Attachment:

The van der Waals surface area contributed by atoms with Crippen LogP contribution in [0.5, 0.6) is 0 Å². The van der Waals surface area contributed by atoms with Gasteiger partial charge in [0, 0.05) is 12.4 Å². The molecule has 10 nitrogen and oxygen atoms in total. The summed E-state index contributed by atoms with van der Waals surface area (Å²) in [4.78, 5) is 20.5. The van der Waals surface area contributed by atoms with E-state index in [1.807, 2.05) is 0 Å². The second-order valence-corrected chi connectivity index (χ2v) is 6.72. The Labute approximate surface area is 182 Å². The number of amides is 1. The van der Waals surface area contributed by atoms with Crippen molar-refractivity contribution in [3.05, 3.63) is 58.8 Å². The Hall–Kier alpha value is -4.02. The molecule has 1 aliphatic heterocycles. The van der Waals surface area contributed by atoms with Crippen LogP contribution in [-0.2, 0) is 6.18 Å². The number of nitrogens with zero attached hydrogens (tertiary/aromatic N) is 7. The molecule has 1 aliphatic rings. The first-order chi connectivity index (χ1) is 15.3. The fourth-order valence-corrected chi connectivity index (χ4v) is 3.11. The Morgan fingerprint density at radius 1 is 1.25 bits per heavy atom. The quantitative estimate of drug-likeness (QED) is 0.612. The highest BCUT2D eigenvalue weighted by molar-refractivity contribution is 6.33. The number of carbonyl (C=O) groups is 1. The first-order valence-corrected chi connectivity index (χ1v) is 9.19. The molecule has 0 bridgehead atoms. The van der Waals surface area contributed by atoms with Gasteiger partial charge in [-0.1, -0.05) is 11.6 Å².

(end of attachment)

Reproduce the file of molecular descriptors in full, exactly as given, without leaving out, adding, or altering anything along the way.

The van der Waals surface area contributed by atoms with Crippen LogP contribution in [0.5, 0.6) is 0 Å². The van der Waals surface area contributed by atoms with Gasteiger partial charge in [0, 0.05) is 12.4 Å². The molecule has 10 nitrogen and oxygen atoms in total. The summed E-state index contributed by atoms with van der Waals surface area (Å²) in [4.78, 5) is 20.5. The van der Waals surface area contributed by atoms with E-state index in [1.807, 2.05) is 0 Å². The second-order valence-corrected chi connectivity index (χ2v) is 6.72. The Labute approximate surface area is 182 Å². The number of amides is 1. The van der Waals surface area contributed by atoms with Crippen molar-refractivity contribution in [3.05, 3.63) is 58.8 Å². The Hall–Kier alpha value is -4.02. The molecule has 1 aliphatic heterocycles. The van der Waals surface area contributed by atoms with Crippen LogP contribution in [-0.2, 0) is 6.18 Å². The number of nitrogens with zero attached hydrogens (tertiary/aromatic N) is 7. The molecule has 1 aliphatic rings. The first-order chi connectivity index (χ1) is 15.3. The fourth-order valence-corrected chi connectivity index (χ4v) is 3.11. The Morgan fingerprint density at radius 1 is 1.25 bits per heavy atom. The quantitative estimate of drug-likeness (QED) is 0.612. The highest BCUT2D eigenvalue weighted by molar-refractivity contribution is 6.33. The number of carbonyl (C=O) groups is 1. The first-order valence-corrected chi connectivity index (χ1v) is 9.19. The molecule has 0 bridgehead atoms. The van der Waals surface area contributed by atoms with Gasteiger partial charge in [-0.1, -0.05) is 11.6 Å².